s. 423 of the Insolvency Act 1986 and MENTAL STATE considered - 4Eng Ltd v Harper & Ors [2009] EWHC 2633 (Ch) (26 October 2009)

Whilst sitting in the Chancery Division (pictured) the Honourable Mr Justice Sales has handed down his judgment in 4Eng Ltd v Harper & Ors [2009] EWHC 2633 (Ch) (26 October 2009). The case concerns section 423 of the Insolvency Act 1986 and attempts by creditors to set aside certain transactions entered into by Mr Barry Simpson transferring property owned by him to his wife. The section states:
"Transactions defrauding creditors
    (1) This section relates to transactions entered into at an undervalue; and a person enters into such a transaction with another person if -
    (a) he makes a gift to the other person or he otherwise enters into a transaction with the other on terms that provide for him to receive no consideration;
    (b) he enters into a transaction with the other in consideration of marriage [or the formation of a civil partnership]; or
    (c) he enters into a transaction with the other for a consideration the value of which, in money or money's worth, is significantly less than the value, in money or money's worth, of the consideration provided by himself."
Mr Justice Sales makes a number of interesting points in his judgment regarding the nature and purpose of s.426 IA86. He states: "A claim under s. 423 is a claim for some appropriate form of restorative remedy, to restore property to the transferor for the benefit of creditors, who may then seek to execute against that property in respect of obligations owed by the transferor to them. In an appropriate case, an order might be made to require the transferee to pay sums or transfer property direct to the creditors, if the position in relation to execution is clear and any further costs associated with execution ought to be avoided. But often the appropriate order will be for the transferee to pay sums or transfer property back to the transferor, leaving the distribution of those sums or property as between the creditors of the transferor to be governed by the general law. This may be particularly important if the transferor is bankrupt or in liquidation (or about to become bankrupt or go into liquidation) and has a range of creditors not all of whom are before the court on the application made under s. 423. In the present case, 4Eng primarily seeks orders requiring Mrs Simpson to pay monies and restore property to Mr Simpson to assist it in then executing against those monies and property."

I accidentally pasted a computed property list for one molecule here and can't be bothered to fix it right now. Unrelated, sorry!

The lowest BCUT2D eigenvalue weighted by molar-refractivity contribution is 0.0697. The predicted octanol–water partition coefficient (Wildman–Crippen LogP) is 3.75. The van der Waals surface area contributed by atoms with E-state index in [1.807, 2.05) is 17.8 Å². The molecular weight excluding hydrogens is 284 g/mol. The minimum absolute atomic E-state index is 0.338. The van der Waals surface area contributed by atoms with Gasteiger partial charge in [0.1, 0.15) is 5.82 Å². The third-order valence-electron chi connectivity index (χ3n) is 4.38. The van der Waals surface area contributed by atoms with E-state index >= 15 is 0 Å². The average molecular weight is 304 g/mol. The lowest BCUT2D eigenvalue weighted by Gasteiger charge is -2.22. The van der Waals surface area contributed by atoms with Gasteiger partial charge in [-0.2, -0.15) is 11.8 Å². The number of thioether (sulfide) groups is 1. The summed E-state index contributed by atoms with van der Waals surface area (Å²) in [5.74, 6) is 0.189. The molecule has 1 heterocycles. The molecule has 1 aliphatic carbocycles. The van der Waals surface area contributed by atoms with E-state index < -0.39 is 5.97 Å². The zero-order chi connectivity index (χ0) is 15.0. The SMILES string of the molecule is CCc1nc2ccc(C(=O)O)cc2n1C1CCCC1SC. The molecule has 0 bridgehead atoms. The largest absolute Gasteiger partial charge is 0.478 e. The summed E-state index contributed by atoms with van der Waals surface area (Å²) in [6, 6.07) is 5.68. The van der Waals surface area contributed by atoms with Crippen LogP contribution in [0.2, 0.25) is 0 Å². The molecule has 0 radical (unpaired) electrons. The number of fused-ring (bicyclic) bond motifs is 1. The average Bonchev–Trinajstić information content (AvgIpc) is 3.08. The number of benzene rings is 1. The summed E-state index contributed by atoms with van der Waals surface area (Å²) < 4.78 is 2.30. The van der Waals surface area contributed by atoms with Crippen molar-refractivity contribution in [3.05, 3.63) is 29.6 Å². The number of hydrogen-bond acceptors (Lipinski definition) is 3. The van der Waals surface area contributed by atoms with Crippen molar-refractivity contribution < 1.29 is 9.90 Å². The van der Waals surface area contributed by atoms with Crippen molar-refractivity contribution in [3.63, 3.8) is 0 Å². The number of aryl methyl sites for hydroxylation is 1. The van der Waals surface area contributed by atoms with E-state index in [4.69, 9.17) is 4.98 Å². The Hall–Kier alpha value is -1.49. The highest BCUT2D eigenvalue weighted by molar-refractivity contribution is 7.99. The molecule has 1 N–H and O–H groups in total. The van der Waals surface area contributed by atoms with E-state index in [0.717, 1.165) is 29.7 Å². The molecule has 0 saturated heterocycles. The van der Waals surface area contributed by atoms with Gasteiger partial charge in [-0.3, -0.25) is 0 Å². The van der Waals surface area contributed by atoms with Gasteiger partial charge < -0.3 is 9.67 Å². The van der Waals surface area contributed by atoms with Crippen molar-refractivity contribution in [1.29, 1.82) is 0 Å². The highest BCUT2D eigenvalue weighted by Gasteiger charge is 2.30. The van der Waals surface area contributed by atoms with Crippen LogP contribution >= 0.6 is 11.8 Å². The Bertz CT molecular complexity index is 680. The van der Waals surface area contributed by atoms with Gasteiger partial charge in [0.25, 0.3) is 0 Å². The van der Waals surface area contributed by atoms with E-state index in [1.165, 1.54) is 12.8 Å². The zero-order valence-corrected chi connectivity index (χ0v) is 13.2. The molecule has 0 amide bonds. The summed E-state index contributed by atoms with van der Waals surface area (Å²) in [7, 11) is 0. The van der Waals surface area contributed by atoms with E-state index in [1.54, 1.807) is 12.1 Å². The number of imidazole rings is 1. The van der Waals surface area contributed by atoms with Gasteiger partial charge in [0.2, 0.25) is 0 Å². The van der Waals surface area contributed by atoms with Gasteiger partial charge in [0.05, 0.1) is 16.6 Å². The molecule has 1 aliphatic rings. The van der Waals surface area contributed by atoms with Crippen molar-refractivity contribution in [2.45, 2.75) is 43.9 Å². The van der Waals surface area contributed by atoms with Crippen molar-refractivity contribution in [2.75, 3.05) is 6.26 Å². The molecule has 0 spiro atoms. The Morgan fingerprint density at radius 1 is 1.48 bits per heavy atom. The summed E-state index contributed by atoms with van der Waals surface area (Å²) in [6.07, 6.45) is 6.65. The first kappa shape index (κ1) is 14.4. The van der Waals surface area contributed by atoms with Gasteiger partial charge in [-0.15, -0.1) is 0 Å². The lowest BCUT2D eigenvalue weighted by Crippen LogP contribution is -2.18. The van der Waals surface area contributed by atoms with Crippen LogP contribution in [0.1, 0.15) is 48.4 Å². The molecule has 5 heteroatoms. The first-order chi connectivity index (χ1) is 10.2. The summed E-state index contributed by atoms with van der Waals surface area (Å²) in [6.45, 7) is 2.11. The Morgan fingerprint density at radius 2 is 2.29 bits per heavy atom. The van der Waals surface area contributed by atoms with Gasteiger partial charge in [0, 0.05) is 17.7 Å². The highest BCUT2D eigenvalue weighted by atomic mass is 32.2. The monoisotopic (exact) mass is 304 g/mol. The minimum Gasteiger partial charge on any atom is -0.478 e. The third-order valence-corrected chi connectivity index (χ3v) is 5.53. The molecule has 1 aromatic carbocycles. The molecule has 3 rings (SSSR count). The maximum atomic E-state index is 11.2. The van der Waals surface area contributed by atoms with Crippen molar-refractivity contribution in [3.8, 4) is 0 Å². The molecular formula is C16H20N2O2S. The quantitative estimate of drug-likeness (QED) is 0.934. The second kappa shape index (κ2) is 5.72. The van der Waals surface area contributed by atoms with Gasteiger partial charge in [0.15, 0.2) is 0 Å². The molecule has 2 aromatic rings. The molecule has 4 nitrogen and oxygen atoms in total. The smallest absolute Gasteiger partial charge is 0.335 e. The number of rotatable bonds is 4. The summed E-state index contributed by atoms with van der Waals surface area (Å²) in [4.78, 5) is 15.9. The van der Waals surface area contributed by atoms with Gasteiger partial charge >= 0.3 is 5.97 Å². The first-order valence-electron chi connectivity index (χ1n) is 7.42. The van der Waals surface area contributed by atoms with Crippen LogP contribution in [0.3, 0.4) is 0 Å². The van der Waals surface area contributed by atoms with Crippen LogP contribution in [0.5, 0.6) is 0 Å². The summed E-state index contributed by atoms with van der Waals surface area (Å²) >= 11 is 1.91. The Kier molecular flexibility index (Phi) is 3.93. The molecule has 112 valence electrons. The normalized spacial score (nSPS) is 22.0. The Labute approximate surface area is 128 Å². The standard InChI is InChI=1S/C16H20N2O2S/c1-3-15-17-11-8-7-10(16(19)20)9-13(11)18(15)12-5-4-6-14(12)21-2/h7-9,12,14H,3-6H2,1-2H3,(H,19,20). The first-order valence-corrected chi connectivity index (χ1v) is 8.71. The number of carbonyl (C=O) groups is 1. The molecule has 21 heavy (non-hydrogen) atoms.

He goes on to observe that:
In terms of mental state the judge notes first that, "The statute does not specify any particular mental state or action on the part of the transferee as an ingredient of the trigger conditions for liability, but that does not mean that such matters are irrelevant for defining the extent of the liability to be imposed, or the order to be made, at the next stage in the analysis, when the court considers the question of remedy under s. 423(2) and s. 425." He then goes on to state that, "In my judgment, the nature of any order and the extent of the relief granted by the court under s. 423(2) and s. 425 should take into account the mental state of the transferee of property under a relevant transaction (or of any other person against whom an order is sought) and the degree of their involvement in the fraudulent scheme of the debtor/transferor to put assets out of the reach of his creditors. The principles in the application of this statutory regime should reflect in this respect general principles inherent in other areas of the law."

Picture Credit: http://www.hmcourts-service.gov.uk/courtfinder/images/courts/thomas_more001.jpg